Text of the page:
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Latin America and the Caribbean (LAC) is the most violent region in the world. The region is home to 9 percent of the world population but has 33 percent of world homicides. During the last two decades, crime rates have been increasing in several LAC countries, imposing significant cost to societies and often making the problem of crime the primary concern of citizens in the region.
How large are the welfare costs of crime and violence in Latin America and the Caribbean? How can they be measured and how can they be reduced? Although this is a very important topic, the costs of crime and violence have not been systematically studied in the region. This book is the first step toward a systematic and rigorous analysis of the costs of crime and violence in LAC and is the first of its kind to provide estimates of these direct costs with the accounting method in a homogenous manner for a set of countries in the region.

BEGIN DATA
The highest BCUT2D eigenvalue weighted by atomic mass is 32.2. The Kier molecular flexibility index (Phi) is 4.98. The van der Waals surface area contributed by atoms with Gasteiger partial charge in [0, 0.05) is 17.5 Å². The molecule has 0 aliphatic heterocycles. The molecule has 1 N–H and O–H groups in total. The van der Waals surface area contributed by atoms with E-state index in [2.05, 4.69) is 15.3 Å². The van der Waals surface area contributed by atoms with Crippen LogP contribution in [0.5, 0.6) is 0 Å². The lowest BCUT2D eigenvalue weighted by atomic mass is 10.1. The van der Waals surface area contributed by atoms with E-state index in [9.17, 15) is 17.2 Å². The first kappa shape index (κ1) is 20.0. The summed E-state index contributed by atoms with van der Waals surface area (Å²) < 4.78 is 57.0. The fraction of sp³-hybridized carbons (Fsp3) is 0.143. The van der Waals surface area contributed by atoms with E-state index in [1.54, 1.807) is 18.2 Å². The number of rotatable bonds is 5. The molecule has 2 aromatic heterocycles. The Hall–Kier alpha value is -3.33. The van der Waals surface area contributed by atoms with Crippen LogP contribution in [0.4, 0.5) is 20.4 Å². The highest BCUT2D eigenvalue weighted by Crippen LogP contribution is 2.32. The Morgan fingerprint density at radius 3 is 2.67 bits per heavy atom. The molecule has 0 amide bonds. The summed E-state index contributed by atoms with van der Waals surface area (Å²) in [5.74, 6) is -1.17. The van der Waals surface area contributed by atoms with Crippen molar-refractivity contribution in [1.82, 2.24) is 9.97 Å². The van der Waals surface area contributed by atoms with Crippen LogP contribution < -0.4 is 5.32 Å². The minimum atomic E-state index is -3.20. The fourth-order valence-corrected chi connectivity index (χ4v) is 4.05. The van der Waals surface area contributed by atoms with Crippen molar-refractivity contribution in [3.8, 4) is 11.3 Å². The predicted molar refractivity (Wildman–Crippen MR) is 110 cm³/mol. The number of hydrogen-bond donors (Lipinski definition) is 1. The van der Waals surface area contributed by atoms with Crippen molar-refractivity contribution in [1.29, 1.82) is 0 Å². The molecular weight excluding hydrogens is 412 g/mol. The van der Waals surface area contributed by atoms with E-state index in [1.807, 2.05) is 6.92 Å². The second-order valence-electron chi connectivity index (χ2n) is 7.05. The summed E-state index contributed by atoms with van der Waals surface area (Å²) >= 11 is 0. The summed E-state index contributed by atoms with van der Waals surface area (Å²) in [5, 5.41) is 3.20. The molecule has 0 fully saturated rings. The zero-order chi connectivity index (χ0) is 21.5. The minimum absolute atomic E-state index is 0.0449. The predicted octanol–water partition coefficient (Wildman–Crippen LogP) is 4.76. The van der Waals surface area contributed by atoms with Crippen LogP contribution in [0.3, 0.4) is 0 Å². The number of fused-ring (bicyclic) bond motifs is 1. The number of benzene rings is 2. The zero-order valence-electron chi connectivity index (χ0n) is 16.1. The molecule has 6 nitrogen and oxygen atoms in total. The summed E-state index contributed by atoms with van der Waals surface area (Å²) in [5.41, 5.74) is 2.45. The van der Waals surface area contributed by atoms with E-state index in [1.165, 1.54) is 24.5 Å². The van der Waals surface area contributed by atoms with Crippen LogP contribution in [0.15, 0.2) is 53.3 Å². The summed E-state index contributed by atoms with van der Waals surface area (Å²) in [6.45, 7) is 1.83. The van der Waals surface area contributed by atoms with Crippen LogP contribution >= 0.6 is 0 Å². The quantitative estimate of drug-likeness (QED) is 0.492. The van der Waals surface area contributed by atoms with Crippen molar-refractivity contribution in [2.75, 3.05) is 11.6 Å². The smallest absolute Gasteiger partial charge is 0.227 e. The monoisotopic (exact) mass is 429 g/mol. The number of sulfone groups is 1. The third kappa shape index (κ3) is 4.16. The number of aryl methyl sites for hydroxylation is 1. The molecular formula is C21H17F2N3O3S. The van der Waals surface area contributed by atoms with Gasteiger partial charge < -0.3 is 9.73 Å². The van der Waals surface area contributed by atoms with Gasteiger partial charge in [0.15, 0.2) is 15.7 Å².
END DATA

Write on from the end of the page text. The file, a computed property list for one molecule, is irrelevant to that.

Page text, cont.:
The volume presents mainstream theoretical frameworks and econometric methodologies, standardized estimations, and lessons learned from public policy interventions. It first explores the characteristics of crime and violence in Latin America and the Caribbean and then focuses on methodological and conceptual issues that are key to an exhaustive understanding of crime and violence. Many important concepts are clarified and related, such as willingness to pay, contingent valuation, the types of direct, indirect, and intangible costs, and estimation methodologies. All of these will be useful for designing and implementing better policies in the future as well as for improving the allocation of resources and positioning this topic on the political agenda at the national and international levels.